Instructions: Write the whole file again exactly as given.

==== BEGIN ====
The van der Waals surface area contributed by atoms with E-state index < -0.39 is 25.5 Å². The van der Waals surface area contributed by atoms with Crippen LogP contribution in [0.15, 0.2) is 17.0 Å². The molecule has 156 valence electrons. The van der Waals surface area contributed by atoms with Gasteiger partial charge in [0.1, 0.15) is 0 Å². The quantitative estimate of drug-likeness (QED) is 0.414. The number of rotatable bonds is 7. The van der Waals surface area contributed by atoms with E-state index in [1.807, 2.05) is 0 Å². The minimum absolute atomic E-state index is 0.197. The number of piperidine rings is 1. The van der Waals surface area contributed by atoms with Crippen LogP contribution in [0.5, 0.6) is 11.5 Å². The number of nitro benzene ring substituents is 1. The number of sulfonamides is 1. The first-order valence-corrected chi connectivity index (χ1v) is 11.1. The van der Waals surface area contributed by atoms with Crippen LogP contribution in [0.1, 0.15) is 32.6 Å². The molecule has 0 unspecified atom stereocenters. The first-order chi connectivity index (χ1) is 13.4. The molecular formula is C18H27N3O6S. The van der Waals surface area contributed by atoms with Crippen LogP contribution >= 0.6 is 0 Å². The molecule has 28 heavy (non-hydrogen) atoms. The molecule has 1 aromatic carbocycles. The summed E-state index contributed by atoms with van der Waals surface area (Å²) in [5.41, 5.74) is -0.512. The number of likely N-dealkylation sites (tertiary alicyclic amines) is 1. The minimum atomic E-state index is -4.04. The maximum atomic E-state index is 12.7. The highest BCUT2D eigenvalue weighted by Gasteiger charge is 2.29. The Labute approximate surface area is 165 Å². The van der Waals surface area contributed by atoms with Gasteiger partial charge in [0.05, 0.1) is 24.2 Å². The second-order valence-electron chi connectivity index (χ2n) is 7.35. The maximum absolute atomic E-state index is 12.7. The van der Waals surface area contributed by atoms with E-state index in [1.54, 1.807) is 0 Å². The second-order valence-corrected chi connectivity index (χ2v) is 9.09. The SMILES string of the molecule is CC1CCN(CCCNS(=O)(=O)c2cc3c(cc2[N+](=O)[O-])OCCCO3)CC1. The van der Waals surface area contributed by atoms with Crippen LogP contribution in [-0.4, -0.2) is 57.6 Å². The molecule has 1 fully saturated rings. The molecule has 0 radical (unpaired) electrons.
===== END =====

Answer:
The van der Waals surface area contributed by atoms with E-state index < -0.39 is 25.5 Å². The van der Waals surface area contributed by atoms with Crippen LogP contribution in [0.15, 0.2) is 17.0 Å². The molecule has 156 valence electrons. The van der Waals surface area contributed by atoms with Gasteiger partial charge in [0.1, 0.15) is 0 Å². The quantitative estimate of drug-likeness (QED) is 0.414. The number of rotatable bonds is 7. The van der Waals surface area contributed by atoms with E-state index in [1.807, 2.05) is 0 Å². The minimum absolute atomic E-state index is 0.197. The number of piperidine rings is 1. The van der Waals surface area contributed by atoms with Crippen LogP contribution in [0.5, 0.6) is 11.5 Å². The number of nitro benzene ring substituents is 1. The number of sulfonamides is 1. The first-order valence-corrected chi connectivity index (χ1v) is 11.1. The van der Waals surface area contributed by atoms with Crippen LogP contribution in [0.1, 0.15) is 32.6 Å². The molecule has 0 unspecified atom stereocenters. The first-order chi connectivity index (χ1) is 13.4. The molecular formula is C18H27N3O6S. The van der Waals surface area contributed by atoms with Crippen LogP contribution >= 0.6 is 0 Å². The molecule has 28 heavy (non-hydrogen) atoms. The molecule has 1 aromatic carbocycles. The summed E-state index contributed by atoms with van der Waals surface area (Å²) in [5.41, 5.74) is -0.512. The number of likely N-dealkylation sites (tertiary alicyclic amines) is 1. The minimum atomic E-state index is -4.04. The maximum atomic E-state index is 12.7. The highest BCUT2D eigenvalue weighted by Gasteiger charge is 2.29. The Labute approximate surface area is 165 Å². The van der Waals surface area contributed by atoms with Gasteiger partial charge in [0.05, 0.1) is 24.2 Å². The second-order valence-electron chi connectivity index (χ2n) is 7.35. The maximum absolute atomic E-state index is 12.7. The van der Waals surface area contributed by atoms with E-state index in [1.54, 1.807) is 0 Å². The second-order valence-corrected chi connectivity index (χ2v) is 9.09. The SMILES string of the molecule is CC1CCN(CCCNS(=O)(=O)c2cc3c(cc2[N+](=O)[O-])OCCCO3)CC1. The van der Waals surface area contributed by atoms with Crippen LogP contribution in [-0.4, -0.2) is 57.6 Å². The molecule has 1 fully saturated rings. The molecule has 0 radical (unpaired) electrons.